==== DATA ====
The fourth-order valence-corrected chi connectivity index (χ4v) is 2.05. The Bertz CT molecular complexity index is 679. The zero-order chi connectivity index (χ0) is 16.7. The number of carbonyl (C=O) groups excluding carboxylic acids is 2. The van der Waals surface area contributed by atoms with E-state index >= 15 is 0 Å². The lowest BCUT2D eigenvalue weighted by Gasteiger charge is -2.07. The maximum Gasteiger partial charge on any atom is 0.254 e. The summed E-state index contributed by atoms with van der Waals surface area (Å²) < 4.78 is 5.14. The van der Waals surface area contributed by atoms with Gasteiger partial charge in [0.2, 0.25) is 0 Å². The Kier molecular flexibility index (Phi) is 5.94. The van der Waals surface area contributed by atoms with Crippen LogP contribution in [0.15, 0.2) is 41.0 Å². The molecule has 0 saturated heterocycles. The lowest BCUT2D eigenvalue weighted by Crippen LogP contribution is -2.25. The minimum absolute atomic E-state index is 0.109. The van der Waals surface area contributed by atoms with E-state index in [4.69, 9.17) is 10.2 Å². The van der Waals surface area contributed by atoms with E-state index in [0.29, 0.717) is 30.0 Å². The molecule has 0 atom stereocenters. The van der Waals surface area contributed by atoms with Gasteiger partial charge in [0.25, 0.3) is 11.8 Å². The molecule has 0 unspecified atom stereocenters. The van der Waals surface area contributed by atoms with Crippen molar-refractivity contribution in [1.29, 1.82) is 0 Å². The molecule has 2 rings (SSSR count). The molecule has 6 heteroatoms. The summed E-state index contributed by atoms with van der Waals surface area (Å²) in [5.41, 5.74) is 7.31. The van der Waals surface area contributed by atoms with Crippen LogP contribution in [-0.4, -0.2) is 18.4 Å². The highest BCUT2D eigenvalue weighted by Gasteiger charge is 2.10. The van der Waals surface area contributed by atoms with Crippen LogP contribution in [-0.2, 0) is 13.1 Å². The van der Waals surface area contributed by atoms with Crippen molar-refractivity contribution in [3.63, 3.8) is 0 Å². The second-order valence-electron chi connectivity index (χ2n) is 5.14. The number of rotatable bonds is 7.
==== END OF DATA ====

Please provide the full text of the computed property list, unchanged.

The fourth-order valence-corrected chi connectivity index (χ4v) is 2.05. The Bertz CT molecular complexity index is 679. The zero-order chi connectivity index (χ0) is 16.7. The number of carbonyl (C=O) groups excluding carboxylic acids is 2. The van der Waals surface area contributed by atoms with E-state index >= 15 is 0 Å². The lowest BCUT2D eigenvalue weighted by Gasteiger charge is -2.07. The maximum Gasteiger partial charge on any atom is 0.254 e. The summed E-state index contributed by atoms with van der Waals surface area (Å²) < 4.78 is 5.14. The van der Waals surface area contributed by atoms with Gasteiger partial charge in [0.2, 0.25) is 0 Å². The Kier molecular flexibility index (Phi) is 5.94. The van der Waals surface area contributed by atoms with Crippen LogP contribution in [0.15, 0.2) is 41.0 Å². The molecule has 0 saturated heterocycles. The lowest BCUT2D eigenvalue weighted by Crippen LogP contribution is -2.25. The minimum absolute atomic E-state index is 0.109. The van der Waals surface area contributed by atoms with E-state index in [4.69, 9.17) is 10.2 Å². The van der Waals surface area contributed by atoms with E-state index in [0.29, 0.717) is 30.0 Å². The molecule has 0 atom stereocenters. The van der Waals surface area contributed by atoms with Gasteiger partial charge in [0.25, 0.3) is 11.8 Å². The molecule has 0 unspecified atom stereocenters. The van der Waals surface area contributed by atoms with Crippen molar-refractivity contribution in [1.29, 1.82) is 0 Å². The molecule has 2 rings (SSSR count). The molecule has 6 heteroatoms. The summed E-state index contributed by atoms with van der Waals surface area (Å²) in [5.41, 5.74) is 7.31. The van der Waals surface area contributed by atoms with Crippen LogP contribution in [-0.4, -0.2) is 18.4 Å². The highest BCUT2D eigenvalue weighted by Gasteiger charge is 2.10. The van der Waals surface area contributed by atoms with Crippen LogP contribution in [-0.2, 0) is 13.1 Å². The van der Waals surface area contributed by atoms with Crippen molar-refractivity contribution in [3.63, 3.8) is 0 Å². The second-order valence-electron chi connectivity index (χ2n) is 5.14. The number of rotatable bonds is 7.